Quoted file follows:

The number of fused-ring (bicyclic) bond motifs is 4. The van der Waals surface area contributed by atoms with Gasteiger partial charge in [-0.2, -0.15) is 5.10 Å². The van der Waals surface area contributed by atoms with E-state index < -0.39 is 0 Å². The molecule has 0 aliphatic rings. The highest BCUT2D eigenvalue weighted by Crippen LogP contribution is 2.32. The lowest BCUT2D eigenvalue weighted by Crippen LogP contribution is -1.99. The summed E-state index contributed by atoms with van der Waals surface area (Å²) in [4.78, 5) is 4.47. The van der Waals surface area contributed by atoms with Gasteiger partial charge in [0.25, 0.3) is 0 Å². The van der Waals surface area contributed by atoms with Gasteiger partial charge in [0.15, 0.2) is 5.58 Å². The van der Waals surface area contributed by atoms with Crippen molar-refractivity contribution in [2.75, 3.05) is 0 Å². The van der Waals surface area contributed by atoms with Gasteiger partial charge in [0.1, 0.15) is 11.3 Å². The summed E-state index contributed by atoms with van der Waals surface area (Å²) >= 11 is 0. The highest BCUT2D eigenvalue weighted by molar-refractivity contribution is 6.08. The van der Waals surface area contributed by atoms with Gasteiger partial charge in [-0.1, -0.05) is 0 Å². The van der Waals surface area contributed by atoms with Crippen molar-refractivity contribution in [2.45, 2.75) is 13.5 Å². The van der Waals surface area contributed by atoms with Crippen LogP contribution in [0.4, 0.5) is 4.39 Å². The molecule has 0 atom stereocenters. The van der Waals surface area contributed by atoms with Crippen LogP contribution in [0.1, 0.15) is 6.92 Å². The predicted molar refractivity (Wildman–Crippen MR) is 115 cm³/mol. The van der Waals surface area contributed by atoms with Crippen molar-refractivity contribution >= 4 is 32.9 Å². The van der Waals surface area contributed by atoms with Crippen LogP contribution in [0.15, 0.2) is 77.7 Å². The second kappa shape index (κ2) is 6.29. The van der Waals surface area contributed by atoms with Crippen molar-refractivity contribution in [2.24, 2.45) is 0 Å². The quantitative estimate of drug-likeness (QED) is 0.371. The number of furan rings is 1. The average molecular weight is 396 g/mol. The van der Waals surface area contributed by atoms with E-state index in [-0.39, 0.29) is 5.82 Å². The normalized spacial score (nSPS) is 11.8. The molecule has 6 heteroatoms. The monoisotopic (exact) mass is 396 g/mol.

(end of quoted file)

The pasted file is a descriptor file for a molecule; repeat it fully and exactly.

The number of fused-ring (bicyclic) bond motifs is 4. The van der Waals surface area contributed by atoms with Gasteiger partial charge in [-0.2, -0.15) is 5.10 Å². The van der Waals surface area contributed by atoms with E-state index < -0.39 is 0 Å². The molecule has 0 aliphatic rings. The highest BCUT2D eigenvalue weighted by Crippen LogP contribution is 2.32. The lowest BCUT2D eigenvalue weighted by Crippen LogP contribution is -1.99. The summed E-state index contributed by atoms with van der Waals surface area (Å²) in [4.78, 5) is 4.47. The van der Waals surface area contributed by atoms with Gasteiger partial charge in [0.25, 0.3) is 0 Å². The van der Waals surface area contributed by atoms with Gasteiger partial charge in [0.15, 0.2) is 5.58 Å². The van der Waals surface area contributed by atoms with Crippen molar-refractivity contribution in [2.75, 3.05) is 0 Å². The van der Waals surface area contributed by atoms with Gasteiger partial charge in [0.1, 0.15) is 11.3 Å². The summed E-state index contributed by atoms with van der Waals surface area (Å²) >= 11 is 0. The highest BCUT2D eigenvalue weighted by molar-refractivity contribution is 6.08. The van der Waals surface area contributed by atoms with Gasteiger partial charge in [-0.1, -0.05) is 0 Å². The van der Waals surface area contributed by atoms with Crippen molar-refractivity contribution in [2.45, 2.75) is 13.5 Å². The van der Waals surface area contributed by atoms with Crippen LogP contribution in [0.4, 0.5) is 4.39 Å². The molecule has 0 atom stereocenters. The van der Waals surface area contributed by atoms with Crippen LogP contribution in [0.1, 0.15) is 6.92 Å². The predicted molar refractivity (Wildman–Crippen MR) is 115 cm³/mol. The van der Waals surface area contributed by atoms with Crippen molar-refractivity contribution >= 4 is 32.9 Å². The van der Waals surface area contributed by atoms with Crippen LogP contribution in [0.15, 0.2) is 77.7 Å². The second kappa shape index (κ2) is 6.29. The van der Waals surface area contributed by atoms with Crippen molar-refractivity contribution in [2.24, 2.45) is 0 Å². The quantitative estimate of drug-likeness (QED) is 0.371. The number of furan rings is 1. The average molecular weight is 396 g/mol. The van der Waals surface area contributed by atoms with E-state index in [-0.39, 0.29) is 5.82 Å². The normalized spacial score (nSPS) is 11.8. The molecule has 6 heteroatoms. The monoisotopic (exact) mass is 396 g/mol.